Viewer-submitted questions for The Car Doctor:

Q: I own two cars with CVTs (continually variable transmissions). One is a 2011 Nissan Maxima bought used, “off lease,” from an independent car dealer; the second is a 2017 Honda CR-V (1.5L 4cyl., Touring model, bought new from a Honda dealer).  I have read that CVTs only last half as long as traditional transmissions.  The Maxima is nearing 100,000 miles, where (supposedly) CVTs can start to exhibit warning signs of failure. I would like to know what your professional opinion is on CVTs in general, what I should be aware of with these two types of CVTs, and finally what kind of preventive maintenance I should be doing to keep the CVTs happy and fully functional.

A: I’m a fan of gears, but that may be a generational thing. My experience has been that the earlier CVT were an issue on the car’s life, but the newer units are much better. I have seen the Nissan CVTs last several hundred thousand miles – but also as little as 50,000 miles. With normal driving, the fluid doesn’t have a required change interval. If you tow a trailer or drive more aggressively, you should change the fluid every 60k miles and use only Nissan fluid.  For the Honda CR-V, let the maintenance minder tell you when the fluid needs changing. As good as Honda vehicles are, their automatic transmissions were problematic in earlier years and, in my opinion, that’s why they may have switched to the CVT or the 9/10 speed conventional automatic transmissions in the larger vehicles.  Note, a failing CVT will hesitate, shake and vibrate and is quite sensitive to low fluid level issues. Any transmission leaks should be repaired as soon as possible.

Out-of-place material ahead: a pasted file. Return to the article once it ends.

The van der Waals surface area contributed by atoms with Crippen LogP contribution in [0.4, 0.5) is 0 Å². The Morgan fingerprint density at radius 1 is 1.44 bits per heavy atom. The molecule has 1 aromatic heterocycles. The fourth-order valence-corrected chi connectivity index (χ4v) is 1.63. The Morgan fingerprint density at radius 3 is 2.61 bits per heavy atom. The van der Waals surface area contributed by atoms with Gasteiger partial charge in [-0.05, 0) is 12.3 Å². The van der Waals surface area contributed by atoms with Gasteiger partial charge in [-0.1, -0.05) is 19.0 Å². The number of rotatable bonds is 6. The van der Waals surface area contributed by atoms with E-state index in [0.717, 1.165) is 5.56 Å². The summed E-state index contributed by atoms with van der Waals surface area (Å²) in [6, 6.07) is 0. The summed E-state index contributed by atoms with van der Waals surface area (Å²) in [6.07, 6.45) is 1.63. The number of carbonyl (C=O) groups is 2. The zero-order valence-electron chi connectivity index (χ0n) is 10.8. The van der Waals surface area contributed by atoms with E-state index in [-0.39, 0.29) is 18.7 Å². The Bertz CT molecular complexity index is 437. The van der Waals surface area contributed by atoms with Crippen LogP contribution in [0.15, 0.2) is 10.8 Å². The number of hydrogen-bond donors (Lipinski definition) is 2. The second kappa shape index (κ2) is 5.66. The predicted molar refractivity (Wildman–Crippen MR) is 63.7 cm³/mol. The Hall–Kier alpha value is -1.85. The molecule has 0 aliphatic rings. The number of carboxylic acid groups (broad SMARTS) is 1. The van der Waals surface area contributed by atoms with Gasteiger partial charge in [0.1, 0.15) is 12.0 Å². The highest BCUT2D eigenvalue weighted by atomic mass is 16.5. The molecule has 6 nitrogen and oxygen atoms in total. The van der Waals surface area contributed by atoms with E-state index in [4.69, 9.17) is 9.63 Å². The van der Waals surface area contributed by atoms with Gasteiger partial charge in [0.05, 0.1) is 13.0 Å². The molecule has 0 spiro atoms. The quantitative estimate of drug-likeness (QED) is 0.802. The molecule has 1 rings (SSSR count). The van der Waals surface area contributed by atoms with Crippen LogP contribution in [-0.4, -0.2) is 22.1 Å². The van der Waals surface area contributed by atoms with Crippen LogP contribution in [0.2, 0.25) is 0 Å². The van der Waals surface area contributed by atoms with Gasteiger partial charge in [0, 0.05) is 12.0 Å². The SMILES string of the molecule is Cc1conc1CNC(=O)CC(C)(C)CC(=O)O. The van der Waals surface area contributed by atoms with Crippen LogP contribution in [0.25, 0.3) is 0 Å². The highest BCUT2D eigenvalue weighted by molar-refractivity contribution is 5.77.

Q: I recently read about one of your readers with odd electrical issues and thought I would share mine. My 2016 Audi S4 does occasionally react oddly when passing under the toll gantry at the lower level of the George Washington Bridge. Crossing under the gantry causes my windshield wipers to sweep across the windshield once or twice. I take the bridge on my way home from work, so this is a trip I take often. I am nonplussed by the fact that this doesn’t happen every time I make the trip but have no idea why it happens at all. I consider it to be another one of life’s lesser mysteries.

A: This is referred to as a “phantom wipe” and it is common in many vehicles of all manufacturers. And like many of life’s mysteries, this one does not seem to have an answer. If it truly bothers you, you can change the wipers from Auto to Off.

Q: I recently watched the move, A Man Called Otto, and there was a Chevrolet electric pickup truck in the movie. The truck doesn’t really exist and certainly not in that time frame. How does that happen?

A: Many vehicle manufacturers will use product placement in movies and television. What you saw was an early preproduction model of the all-electric Silverado. Automakers work with production companies to tease new models and gauge reactions. Other examples include the Audi E-Tron in the Ironman movie, or the Fisker Ocean that made a cameo appearance in the TV series The Lincoln Lawyer.